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Saturday, April 20, 2024

Royal debate rages as teachers strike

NEWS ANALYSIS: As angry and demoralized Norwegian teachers voted to go on strike this week, debate continues to fly over the crown couple’s decision last week to pull their own two royal children out of their local public school. Some claim the royal family has contributed to a “devaluation” of Norwegian public schools, while teachers feel they’re being “bullied” on many fronts.

Princess Ingrid Alexandra, who turned 10 in January, sat next to her father, Crown Prince Haakon, during the jubilee session of Parliament on Thursday. PHOTO: Stortinget/Scanpix
Princess Ingrid Alexandra made her first official appearance in Parliament last month with her father Crown Prince Haakon, during bicentennial celebrations. This fall she’ll be enrolled in an exclusive private school outside Oslo, and that’s set off a storm of criticism and debate over the quality of Norwegian schools, just as teachers go out on strike. PHOTO: Stortinget/Scanpix

In the week since Crown Prince Haakon and Crown Princess Mette-Marit let it be known that they were enrolling their two youngest children in private schools, the chorus of critics has not died down. Even some of Norway’s strongest defenders of the monarchy, at both ends of the political spectrum, have resorted to criticizing the crown couple’s decision, contending that it sends a “bad signal” about the quality of Norwegian schools and will distance the next intended heir to the throne, 10-year-old Princess Ingrid Alexandra, from “her people.” Some claim it has weakened the royals’ credibility as leaders and supporters of the Norwegian public sector, and all the criticism has even revived debate over the future of the monarchy in general – long a paradox itself in what’s otherwise a democratic and egalitarian-minded country.

“I think it’s a problem that the royal family chose such an expensive private school that the vast majority of people would never be able to afford,” Knut Arild Hareide, leader of the Christian Democrats party (Kristelig Folkeparti, KrF), told Norwegian Broadcasting (NRK) last week. The young princess, destined to be Norway’s queen one day, will be enrolled at the Oslo International School in suburban Bærum this fall, where most classes are conducted in English and annual school fees can amount to more than NOK 100,000 per year. Many of the students at the school are children of diplomats or expatriate families with high incomes, with less than half of the studentbody actually Norwegian.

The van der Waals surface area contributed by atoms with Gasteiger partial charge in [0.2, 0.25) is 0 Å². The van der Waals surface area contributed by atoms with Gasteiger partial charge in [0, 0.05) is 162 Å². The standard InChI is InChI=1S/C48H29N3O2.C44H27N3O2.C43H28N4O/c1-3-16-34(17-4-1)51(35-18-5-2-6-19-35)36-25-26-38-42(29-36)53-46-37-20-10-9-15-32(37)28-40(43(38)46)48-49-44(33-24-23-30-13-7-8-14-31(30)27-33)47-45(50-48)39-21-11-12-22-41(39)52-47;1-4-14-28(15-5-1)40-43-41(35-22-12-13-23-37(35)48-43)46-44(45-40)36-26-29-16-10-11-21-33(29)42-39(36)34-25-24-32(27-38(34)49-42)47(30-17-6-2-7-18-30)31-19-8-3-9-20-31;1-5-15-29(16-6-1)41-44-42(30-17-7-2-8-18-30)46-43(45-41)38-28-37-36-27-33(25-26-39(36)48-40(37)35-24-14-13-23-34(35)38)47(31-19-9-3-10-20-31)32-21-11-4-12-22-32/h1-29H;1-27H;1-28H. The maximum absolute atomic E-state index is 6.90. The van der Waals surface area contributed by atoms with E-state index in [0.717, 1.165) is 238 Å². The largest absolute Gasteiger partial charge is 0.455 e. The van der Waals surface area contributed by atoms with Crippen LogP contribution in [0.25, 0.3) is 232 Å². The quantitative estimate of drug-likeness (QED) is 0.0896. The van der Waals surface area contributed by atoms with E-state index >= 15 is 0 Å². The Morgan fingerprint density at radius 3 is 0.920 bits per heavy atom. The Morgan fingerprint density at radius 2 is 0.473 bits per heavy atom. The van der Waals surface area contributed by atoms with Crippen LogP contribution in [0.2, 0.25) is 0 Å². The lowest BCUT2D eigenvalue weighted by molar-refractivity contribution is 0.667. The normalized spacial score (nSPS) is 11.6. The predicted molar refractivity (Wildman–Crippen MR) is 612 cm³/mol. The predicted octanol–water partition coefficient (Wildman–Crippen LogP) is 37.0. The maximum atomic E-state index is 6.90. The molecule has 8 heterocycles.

Martin Kolberg, spokesman for the party on royal issues, went so far as to say that the decision to put the royal children in private schools (eight-year-old Prince Sverre Magnus will attend a Montessori School in Oslo) may lead to the dissolution of the monarchy, and a veteran Member of Parliament from the Center Party, Per Olaf Lundteigen, agreed. While members of Norway’s new conservative government coalition mostly kept their opinions to themselves, several were quick to defend Norway’s public schools. Officials of the Socialist Left party (SV) were as upset as Kolberg. SV has been critical of the monarchy for years, and suddenly had lots of support.

While Crown Prince Haakon defended the private school plans and Crown Princess Mette-Marit refused to discuss them, this week’s commentators have mostly tried to analyze why the reaction to the royals’ preference for private schools has caused such a fuss. Thorgeir Kolshus, assistant professor in social anthropology at the University of Oslo, likened the storm of criticism to a “reaction based on grief” over the realization that Norway “is no longer a land of equal opportunity.” Kolshus wrote in newspaper Aftenposten on Thursday that Haakon and Mette-Marit have merely confirmed that they can afford expensive private school tuition and are part of a “completely ordinary” upper class.